In July 2016, Leonardo announced it had been selected to supply two Beechcraft King Air 350ERs with the airborne tactical observation system (ATOS) to an ‘African country’ (known to be Algeria). According to Leonardo, it is geared towards a growing demand for wide area surveillance and patrolling, targeted surveillance, environmental and disaster control, integrating a wide number of sensors and subsystems in a highly modular design.
Finmeccanica (now Leonardo) had already upgraded one of Algeria’s aircraft to a maritime patrol aircraft (MPA) variant in 2012. It was modified by the French company BCA, with the installation of SELEX Galileo’s Gabbiano radar as part of the airborne tactical observation and surveillance system (ATOS).
The Algerian Air Force is thought to operate six reconnaissance-configured Beech King Air 350ERs, which were delivered a couple of years ago. They all wear civilian colours and are devoid of any national markings.
A series of measures was taken in 2014 to either modernise existing capabilities or add new strategic and tactical ISR programmes. These included:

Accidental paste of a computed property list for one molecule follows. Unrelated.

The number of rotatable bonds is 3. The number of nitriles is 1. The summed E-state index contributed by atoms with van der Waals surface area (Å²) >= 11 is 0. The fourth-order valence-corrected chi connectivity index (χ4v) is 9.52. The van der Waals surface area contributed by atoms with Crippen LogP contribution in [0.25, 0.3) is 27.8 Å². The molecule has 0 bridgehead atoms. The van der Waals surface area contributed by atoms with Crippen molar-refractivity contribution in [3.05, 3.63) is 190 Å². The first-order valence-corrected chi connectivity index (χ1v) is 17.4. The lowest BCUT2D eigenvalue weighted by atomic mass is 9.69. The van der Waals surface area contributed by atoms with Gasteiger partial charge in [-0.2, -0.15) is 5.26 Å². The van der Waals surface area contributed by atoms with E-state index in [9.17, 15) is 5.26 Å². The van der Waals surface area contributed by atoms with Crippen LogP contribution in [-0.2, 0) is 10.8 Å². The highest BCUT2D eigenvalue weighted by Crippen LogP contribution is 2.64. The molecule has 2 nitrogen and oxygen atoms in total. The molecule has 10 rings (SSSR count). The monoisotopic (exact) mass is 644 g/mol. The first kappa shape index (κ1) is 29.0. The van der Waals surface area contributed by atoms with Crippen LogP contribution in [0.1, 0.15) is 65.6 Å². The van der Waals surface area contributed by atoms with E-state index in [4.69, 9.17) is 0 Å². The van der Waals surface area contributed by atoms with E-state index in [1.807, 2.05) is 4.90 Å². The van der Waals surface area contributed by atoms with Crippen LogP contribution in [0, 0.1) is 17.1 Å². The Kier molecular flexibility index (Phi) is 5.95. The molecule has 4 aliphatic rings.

• Modernisation of six existing Beech-1900D MMSAs;
• Transformation of four existing Beech-1900D liaison aircraft to MMSA next generation aircraft;
• Acquisition of five reconnaissance and surveillance tactical ISR aircraft; and
• Acquisition of three multi-mission strategic aircraft ISR business jets.
The strategic ISR solution was given to the Air Force Command Electronic Warfare and Reconnaissance Division. It awarded a $1.1 billion contract to Raytheon Systems for three significantly modified Gulfstream 550s in 2015, allegedly without any serious or robust analysis of the requirement.
Basically, the Algerians required a business jet that could do tactical and strategic missions at the same time, without any differentiation between passive sensors and active ones.